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Publisher's Summary

The British Empire was the largest in all history: the nearest thing to global domination ever achieved. The world we know today is in large measure the product of Britain's age of empire. The global spread of capitalism, telecommunications, the English language, and the institutions of representative government - all these can be traced back to the extraordinary expansion of Britain's economy, population, and culture from the 17th century until the mid-20th.

On a vast and vividly colored canvas, Empire shows how the British Empire acted as midwife to modernity. Displaying the originality and rigor that have made him the brightest light among British historians, Ferguson shows that far from being a subject for nostalgia, the story of the Empire is pregnant with lessons for the world today - in particular for the United States as it stands on the brink of a new kind of imperial power. A dazzling tour de force, Empire is a remarkable reappraisal of the prizes and pitfalls of global empire.

©2012 AudioGO (P)2012 Blackstone Audio, Inc.

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Not Balanced till Conclusion

The book goes over all the faults of the empire in today's terms, Britain did do wrong. The problem with the book it isn't until the conclusion he points out the many benefits brought to the colonies, trial by jurists, property rights, parliamentary systems.

The fact that democracy and free speech were sufficiently advanced in the 19th century Britain that abuses could be rectified by parliamentary representation by the people could happen, shows how far advanced the UK culture was compared to the rest of the world. When we consider that the most populous country in the world today has banned free speech, Europe's largest country routinely authorizes state murders across the globe, imprisons and murders it's citizens that Britain was so far ahead of its world rivals in then and now is hard to take in.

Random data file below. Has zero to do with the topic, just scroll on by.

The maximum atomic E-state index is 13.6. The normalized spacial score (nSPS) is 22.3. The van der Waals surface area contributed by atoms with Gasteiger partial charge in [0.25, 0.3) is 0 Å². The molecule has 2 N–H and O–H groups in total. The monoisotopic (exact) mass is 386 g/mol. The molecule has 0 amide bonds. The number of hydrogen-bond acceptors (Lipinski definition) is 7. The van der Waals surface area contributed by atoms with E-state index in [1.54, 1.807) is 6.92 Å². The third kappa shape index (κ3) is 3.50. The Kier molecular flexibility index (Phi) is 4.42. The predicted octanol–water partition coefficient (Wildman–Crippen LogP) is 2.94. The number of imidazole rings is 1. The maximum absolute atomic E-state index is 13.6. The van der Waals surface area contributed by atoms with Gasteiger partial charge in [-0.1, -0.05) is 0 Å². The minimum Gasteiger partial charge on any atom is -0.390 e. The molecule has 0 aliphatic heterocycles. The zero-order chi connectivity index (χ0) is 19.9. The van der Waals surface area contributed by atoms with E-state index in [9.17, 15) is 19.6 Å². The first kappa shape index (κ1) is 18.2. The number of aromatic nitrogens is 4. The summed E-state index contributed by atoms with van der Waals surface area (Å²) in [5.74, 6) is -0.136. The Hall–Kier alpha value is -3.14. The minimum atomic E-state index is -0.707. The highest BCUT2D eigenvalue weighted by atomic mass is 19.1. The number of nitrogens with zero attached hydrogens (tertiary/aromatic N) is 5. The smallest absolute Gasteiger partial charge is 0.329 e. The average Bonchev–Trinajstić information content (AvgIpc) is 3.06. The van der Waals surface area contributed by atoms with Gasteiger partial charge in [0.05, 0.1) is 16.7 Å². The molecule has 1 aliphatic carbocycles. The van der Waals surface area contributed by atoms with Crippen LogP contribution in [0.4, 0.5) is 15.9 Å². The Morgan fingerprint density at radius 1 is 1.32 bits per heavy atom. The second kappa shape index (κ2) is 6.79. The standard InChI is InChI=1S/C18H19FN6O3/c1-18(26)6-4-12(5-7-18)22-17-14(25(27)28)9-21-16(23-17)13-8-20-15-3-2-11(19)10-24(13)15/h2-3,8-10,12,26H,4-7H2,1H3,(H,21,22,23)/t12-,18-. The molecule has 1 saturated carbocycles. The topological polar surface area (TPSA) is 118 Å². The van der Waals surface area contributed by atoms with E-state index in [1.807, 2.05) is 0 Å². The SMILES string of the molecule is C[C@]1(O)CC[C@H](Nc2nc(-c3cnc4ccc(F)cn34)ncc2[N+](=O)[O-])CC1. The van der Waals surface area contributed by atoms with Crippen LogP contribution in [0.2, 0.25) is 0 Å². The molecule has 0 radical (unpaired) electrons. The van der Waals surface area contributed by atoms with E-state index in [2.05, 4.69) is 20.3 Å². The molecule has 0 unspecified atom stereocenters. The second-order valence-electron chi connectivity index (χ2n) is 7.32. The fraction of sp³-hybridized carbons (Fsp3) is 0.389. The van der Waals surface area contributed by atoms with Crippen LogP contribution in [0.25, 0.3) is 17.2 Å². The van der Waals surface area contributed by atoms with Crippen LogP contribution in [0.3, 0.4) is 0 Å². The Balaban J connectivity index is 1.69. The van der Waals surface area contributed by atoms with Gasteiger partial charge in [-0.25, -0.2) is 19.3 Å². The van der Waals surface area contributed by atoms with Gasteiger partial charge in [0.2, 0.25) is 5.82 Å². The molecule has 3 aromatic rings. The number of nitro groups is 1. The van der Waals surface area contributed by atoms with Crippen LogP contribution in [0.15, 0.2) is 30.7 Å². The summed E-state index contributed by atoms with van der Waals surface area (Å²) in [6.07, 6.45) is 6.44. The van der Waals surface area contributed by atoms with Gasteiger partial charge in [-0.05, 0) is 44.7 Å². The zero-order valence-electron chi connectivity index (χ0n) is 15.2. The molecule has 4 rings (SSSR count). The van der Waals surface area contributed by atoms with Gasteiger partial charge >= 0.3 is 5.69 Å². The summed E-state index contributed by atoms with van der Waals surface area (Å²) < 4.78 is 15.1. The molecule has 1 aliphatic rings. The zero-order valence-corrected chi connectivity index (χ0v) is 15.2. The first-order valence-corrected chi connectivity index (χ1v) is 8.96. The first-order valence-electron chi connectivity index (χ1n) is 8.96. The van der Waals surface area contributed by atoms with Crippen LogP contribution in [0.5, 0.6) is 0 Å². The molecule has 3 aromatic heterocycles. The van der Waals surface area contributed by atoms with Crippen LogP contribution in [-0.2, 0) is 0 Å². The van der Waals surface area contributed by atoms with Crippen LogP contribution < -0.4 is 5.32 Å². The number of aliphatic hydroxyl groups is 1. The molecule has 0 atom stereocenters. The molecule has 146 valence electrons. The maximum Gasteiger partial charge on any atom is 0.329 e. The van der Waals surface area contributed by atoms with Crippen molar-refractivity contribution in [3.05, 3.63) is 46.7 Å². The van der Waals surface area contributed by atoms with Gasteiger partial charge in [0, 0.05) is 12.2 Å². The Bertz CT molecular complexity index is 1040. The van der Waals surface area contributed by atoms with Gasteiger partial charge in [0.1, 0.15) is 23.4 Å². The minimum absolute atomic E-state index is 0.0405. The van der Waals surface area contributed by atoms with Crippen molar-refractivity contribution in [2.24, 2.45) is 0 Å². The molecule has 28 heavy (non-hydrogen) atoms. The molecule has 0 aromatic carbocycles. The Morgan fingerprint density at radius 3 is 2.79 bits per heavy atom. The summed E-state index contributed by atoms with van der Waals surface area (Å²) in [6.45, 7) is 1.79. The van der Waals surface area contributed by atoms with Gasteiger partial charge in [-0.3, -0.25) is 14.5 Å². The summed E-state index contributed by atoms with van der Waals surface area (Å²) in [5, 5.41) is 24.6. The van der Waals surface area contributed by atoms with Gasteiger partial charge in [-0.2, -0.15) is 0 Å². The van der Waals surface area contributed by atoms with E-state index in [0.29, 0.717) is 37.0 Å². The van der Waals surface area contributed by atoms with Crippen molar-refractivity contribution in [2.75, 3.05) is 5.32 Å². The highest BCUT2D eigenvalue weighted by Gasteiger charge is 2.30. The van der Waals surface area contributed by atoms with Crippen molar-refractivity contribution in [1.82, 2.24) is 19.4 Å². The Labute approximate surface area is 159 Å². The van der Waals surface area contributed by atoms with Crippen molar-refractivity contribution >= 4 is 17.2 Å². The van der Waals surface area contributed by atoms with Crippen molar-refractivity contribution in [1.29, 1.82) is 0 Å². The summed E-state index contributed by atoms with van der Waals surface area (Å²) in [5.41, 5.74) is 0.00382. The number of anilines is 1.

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The rise and the fall of the British Empire

There are many misconceptions about the impact of the British Empire in the whole planet earth. Probably the main one is that the British empire simply exploited countries that today are struggling. On the other hand, the British Empire wasn't a charitable enterprise, as many depict.
With this book, Niall Ferguson counters those superficial statements by bringing to surface the facts and people who shaped the history of the British Empire, and the lessons we can learn from it. All this supported by data and historical documents that Ferguson assembles in a catching and entairtaining fashion.
What I would suggest to improve is the narration, the reader did an excellent job, however (and it's probably just me), in some points it's difficult to understand what he says, and not even rewinding several times helps.

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Powerful insight of history we need to know.

This book is as powerful as Howard Zinn's "The people's history".... it ought to be a must read for every citizen in any democracy.